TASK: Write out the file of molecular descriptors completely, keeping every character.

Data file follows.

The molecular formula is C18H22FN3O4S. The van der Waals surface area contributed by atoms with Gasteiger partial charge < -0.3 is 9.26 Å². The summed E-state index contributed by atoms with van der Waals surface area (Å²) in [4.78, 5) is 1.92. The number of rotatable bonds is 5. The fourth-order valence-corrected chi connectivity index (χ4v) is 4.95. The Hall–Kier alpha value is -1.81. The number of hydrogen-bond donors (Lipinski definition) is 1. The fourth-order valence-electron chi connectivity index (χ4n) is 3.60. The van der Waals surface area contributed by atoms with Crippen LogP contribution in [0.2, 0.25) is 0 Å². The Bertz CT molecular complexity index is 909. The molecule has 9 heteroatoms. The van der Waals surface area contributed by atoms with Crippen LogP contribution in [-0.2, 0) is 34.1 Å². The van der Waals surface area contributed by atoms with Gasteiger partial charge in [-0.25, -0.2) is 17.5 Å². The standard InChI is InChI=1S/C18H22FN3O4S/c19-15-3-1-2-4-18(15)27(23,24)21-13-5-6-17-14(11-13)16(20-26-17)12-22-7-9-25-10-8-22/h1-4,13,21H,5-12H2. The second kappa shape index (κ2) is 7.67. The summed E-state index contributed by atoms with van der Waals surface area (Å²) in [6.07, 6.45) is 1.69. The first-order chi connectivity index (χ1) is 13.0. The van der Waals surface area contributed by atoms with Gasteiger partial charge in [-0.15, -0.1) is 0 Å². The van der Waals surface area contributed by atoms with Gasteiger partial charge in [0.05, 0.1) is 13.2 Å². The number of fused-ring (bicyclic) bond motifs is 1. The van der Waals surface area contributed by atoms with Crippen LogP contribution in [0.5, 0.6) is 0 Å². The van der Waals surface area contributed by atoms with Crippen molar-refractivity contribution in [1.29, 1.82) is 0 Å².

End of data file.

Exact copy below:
The molecular formula is C18H22FN3O4S. The van der Waals surface area contributed by atoms with Gasteiger partial charge < -0.3 is 9.26 Å². The summed E-state index contributed by atoms with van der Waals surface area (Å²) in [4.78, 5) is 1.92. The number of rotatable bonds is 5. The fourth-order valence-corrected chi connectivity index (χ4v) is 4.95. The Hall–Kier alpha value is -1.81. The number of hydrogen-bond donors (Lipinski definition) is 1. The fourth-order valence-electron chi connectivity index (χ4n) is 3.60. The van der Waals surface area contributed by atoms with Crippen LogP contribution in [0.2, 0.25) is 0 Å². The Bertz CT molecular complexity index is 909. The molecule has 9 heteroatoms. The van der Waals surface area contributed by atoms with Crippen LogP contribution in [-0.2, 0) is 34.1 Å². The van der Waals surface area contributed by atoms with Gasteiger partial charge in [-0.25, -0.2) is 17.5 Å². The standard InChI is InChI=1S/C18H22FN3O4S/c19-15-3-1-2-4-18(15)27(23,24)21-13-5-6-17-14(11-13)16(20-26-17)12-22-7-9-25-10-8-22/h1-4,13,21H,5-12H2. The second kappa shape index (κ2) is 7.67. The summed E-state index contributed by atoms with van der Waals surface area (Å²) in [6.07, 6.45) is 1.69. The first-order chi connectivity index (χ1) is 13.0. The van der Waals surface area contributed by atoms with Gasteiger partial charge in [-0.15, -0.1) is 0 Å². The van der Waals surface area contributed by atoms with Gasteiger partial charge in [0.05, 0.1) is 13.2 Å². The number of fused-ring (bicyclic) bond motifs is 1. The van der Waals surface area contributed by atoms with Crippen LogP contribution in [0.5, 0.6) is 0 Å². The van der Waals surface area contributed by atoms with Crippen molar-refractivity contribution in [1.29, 1.82) is 0 Å².